Longitudinal associations between prosocial behavior and behavioral problems across childhood: A robust random-intercept cross-lagged panel model

Mariëlle Zondervan-Zwijnenburg, Simone Dobbelaar, Mara van der Meulen, Michelle Achterberg*

*Corresponding author for this work

Research output: Contribution to journalArticleAcademicpeer-review

3 Citations (Scopus)
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Prior studies have indicated that prosocial behavior might be a protective factor for developing internalizing and externalizing behavioral problems. However, little research has been conducted on within-person changes of prosocial behavior and behavioral problems over time. With random-intercept crosslagged panel models (RI-CLPMs), the current study analyzed longitudinal associations between prosocial behavior and behavioral problems in two twin cohorts (98% Western European): in early childhood (age M = 4.77, SD =.58, 52% girls, N = 440) and middle childhood (age M = 7.94, SD =.67, 51% girls, N = 512). To obtain robust results, two parental reported questionnaires and an observational task were used as prosocial behavior assessments. In line with the literature, we found a significant between-person association between externalizing behavior and parent reported prosocial behavior in middle childhood, but not in early childhood. Some evidence indicated that changes in externalizing problems affect later prosocial behavior in middle childhood. Overall, however, the RI-CLPMs provided most support for the hypothesis that within-person changes in prosocial behavior are not related to within-person changes in behavioral problems. Thus, our findings did not support the hypothesis that increased prosocial behavior directly results in decreased behavioral problems, but emphasizes the need to take into account the multifaceted nature of prosocial behavior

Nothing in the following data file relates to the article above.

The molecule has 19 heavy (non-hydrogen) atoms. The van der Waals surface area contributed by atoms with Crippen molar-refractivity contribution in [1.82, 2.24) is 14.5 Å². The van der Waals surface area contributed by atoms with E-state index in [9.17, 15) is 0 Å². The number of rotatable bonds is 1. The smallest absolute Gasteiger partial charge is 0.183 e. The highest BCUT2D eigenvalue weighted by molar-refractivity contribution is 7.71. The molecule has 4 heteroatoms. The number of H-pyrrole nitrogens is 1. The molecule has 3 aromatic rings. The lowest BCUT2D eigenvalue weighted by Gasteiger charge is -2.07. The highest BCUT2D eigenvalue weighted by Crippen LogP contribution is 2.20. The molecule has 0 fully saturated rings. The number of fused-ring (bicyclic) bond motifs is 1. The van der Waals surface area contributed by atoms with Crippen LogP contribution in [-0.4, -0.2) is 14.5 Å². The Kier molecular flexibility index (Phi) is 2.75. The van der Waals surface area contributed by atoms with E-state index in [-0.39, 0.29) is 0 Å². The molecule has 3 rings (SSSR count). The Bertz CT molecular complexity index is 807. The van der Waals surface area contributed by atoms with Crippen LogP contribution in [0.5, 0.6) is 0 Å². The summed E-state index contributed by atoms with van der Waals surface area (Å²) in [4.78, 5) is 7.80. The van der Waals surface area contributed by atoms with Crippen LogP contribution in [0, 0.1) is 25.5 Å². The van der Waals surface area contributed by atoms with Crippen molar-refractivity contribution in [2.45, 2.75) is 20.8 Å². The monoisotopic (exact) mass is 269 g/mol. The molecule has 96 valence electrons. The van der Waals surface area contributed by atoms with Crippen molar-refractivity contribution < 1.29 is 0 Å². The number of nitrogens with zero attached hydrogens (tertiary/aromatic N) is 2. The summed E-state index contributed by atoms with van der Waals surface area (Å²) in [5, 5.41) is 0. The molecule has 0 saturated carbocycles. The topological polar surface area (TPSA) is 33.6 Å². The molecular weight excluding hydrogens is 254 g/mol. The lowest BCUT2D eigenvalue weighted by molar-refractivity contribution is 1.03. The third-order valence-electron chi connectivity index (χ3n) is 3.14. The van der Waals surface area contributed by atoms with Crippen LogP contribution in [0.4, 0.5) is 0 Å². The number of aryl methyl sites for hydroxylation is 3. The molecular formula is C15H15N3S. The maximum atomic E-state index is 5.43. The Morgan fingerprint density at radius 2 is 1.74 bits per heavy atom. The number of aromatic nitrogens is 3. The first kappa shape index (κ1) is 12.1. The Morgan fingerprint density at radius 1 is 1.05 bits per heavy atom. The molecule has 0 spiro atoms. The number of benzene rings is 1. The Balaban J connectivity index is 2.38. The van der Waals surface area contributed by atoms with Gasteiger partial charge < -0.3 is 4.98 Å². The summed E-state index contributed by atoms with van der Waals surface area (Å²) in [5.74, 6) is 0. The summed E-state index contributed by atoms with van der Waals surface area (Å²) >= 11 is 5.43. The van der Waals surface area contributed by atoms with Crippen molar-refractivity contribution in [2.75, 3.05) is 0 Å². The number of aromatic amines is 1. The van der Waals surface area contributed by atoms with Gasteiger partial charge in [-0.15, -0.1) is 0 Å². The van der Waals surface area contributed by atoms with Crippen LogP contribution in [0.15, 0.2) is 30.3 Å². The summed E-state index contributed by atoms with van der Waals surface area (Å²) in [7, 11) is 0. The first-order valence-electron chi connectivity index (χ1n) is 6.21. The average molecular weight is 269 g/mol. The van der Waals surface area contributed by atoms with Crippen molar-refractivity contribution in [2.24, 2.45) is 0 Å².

Original languageEnglish
Pages (from-to)1139-1155
Number of pages17
JournalDevelopmental Psychology
Issue number6
Publication statusPublished - Jun 2022

Bibliographical note

Funding Information:
We thank the participating families for their enthusiastic involvement in the Leiden Consortium on Individual Development (L-CID). We are also grateful to the data-collection and data-processing team, including all current and former students, research assistants, PhD students and post-doctoral researchers for their dedicated and invaluable contributions. Marinus van IJzendoorn, Eveline Crone and Marian Bakermans-Kranenburg designed the L-CID experimental cohort-sequential twin study “Samen Uniek” as part of the Consortium on Individual Development (CID; Gravitation Grant 2013-2023 awarded by the Dutch Ministry of Education, Culture, & Science, and the Netherlands Organization for Scientifc Research, NWO Grant 024.001.003)

Publisher Copyright: © 2022 American Psychological Association


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